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Discussion in 'Fares Advice & Policy' started by yorkie, 18 Feb 2019.
Every company I've ever worked for has given me TOIL for travel time outside working hours.
I have totally the opposite opinion. I actually think a little creative destruction is a good thing here! I am of the camp that consider rail fares have become so convoluted that evolution of the present system is foreclosed, and so revolution it must be. Tear it all down and start again, I say! Obviously the evolutionary and revolutionary sides of the argument are not going to reach agreement, that's just how things are.
Sweeping away the old and replacement with the new is a natural part of life. Death, rebirth, renewal. I follow advances in computing so have some examples there. Around the turn of the millennium both Microsoft and Apple replaced their old systems from the 1980's (DOS based Windows 95, 98, ME to WinNT based XP for Microsoft, Mac OS to the Next based OS-X in Apple's case). This was necessary because the basic architectures behind the old systems had simply become too stuffed with bodges and hacks intended to give modern functionality that a whole clean sheet architecture was needed. Does that mean these firms were bad custodians of their own software? No, it's just that anything can only be improved up to a point before the original assumptions underpinning its design become liabilities. Replacement became inevitable when the benefits long term outweighed the inconvenience to users of doing so. Blackberry and Palm both failed before they could compete a similar evolution their handheld operating system - both had developed lovely new systems the equal of Android or iOS but had acted too late to stop the rot, maybe a lesson for the rail industry there?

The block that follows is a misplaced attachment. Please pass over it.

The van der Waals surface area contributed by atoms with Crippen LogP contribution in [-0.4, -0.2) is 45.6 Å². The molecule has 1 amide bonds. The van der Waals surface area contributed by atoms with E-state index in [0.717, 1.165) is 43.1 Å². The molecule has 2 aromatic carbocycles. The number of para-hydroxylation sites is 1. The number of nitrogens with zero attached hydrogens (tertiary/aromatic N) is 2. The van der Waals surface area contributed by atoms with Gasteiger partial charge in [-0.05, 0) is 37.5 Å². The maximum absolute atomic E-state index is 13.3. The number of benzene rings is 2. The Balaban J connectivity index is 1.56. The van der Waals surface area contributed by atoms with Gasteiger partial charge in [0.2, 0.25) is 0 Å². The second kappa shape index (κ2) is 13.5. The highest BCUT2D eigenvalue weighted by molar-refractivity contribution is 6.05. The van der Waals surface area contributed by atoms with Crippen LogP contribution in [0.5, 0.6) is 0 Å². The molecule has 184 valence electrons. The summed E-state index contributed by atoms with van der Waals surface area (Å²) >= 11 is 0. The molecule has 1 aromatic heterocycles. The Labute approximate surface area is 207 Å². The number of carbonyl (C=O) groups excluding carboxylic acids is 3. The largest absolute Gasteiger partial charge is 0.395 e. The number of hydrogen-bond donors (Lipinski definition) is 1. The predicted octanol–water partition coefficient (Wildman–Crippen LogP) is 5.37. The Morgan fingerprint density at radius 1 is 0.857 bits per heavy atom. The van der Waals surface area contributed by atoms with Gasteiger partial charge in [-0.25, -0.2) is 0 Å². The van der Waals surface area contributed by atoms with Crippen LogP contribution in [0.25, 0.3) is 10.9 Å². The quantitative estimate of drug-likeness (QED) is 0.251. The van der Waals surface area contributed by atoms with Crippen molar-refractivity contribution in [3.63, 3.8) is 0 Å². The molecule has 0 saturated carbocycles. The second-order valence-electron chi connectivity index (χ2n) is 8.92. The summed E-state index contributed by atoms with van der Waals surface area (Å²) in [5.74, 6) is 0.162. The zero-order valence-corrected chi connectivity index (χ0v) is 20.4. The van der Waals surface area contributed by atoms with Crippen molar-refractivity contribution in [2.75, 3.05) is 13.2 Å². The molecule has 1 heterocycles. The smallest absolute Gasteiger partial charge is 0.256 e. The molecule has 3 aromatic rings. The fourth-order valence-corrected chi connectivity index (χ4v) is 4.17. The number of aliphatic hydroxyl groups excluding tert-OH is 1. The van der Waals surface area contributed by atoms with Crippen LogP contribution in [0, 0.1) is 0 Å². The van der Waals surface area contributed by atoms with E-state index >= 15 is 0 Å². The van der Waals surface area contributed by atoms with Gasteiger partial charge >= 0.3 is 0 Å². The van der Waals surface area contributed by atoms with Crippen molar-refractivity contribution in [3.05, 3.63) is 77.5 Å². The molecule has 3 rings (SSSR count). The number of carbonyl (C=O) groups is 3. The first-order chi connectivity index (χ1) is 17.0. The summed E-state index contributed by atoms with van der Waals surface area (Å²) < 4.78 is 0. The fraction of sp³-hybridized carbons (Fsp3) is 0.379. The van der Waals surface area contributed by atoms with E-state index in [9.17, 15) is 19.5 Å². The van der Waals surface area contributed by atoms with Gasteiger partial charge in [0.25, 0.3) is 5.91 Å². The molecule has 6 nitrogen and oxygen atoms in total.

I am actually inclined to agree - start completely afresh. I'm just not sure I'd use the base ATOC have used. (Threads passim give a load of alternative ideas)
I'd probably agree, I just wouldn't trust RDG not to build something worse for passengers (in fact, I'd lay bets on a new system being worse!)
Exactly - I'm not against change, but things have to stay as they are until we can be sure that the proposed new system is actually better than the current one, and not just a hidden way of price rises.
Agreed, for example look at the number of units parked up during the middle of the day & weekends. Some of those units only do a single round trip a day (i.e. Southend Victoria - Liverpool Street - ECS to Orient Way - ECS to Liverpool Street - Southend Victoria - ECS to Southend sidings). Happens on all the South East commuter operators.
The OS analogy is probably the best I've seen used for the pricing / ticketing system in this country. Bloated, overly-complex, and completely unfit for it's supposed purpose. As you rightly say, when an OS or indeed any application / system becomes so full of patches & work arounds that it starts to fail, at some point you have to accept that you can't build over the top of it any more & start from scratch. I've said it before on these forums, if enthusiasts have to organise workshops to get even a working knowledge of routing guides & ticketing, then what chance does the average commuter let alone leisure traveller have? Short answer, none!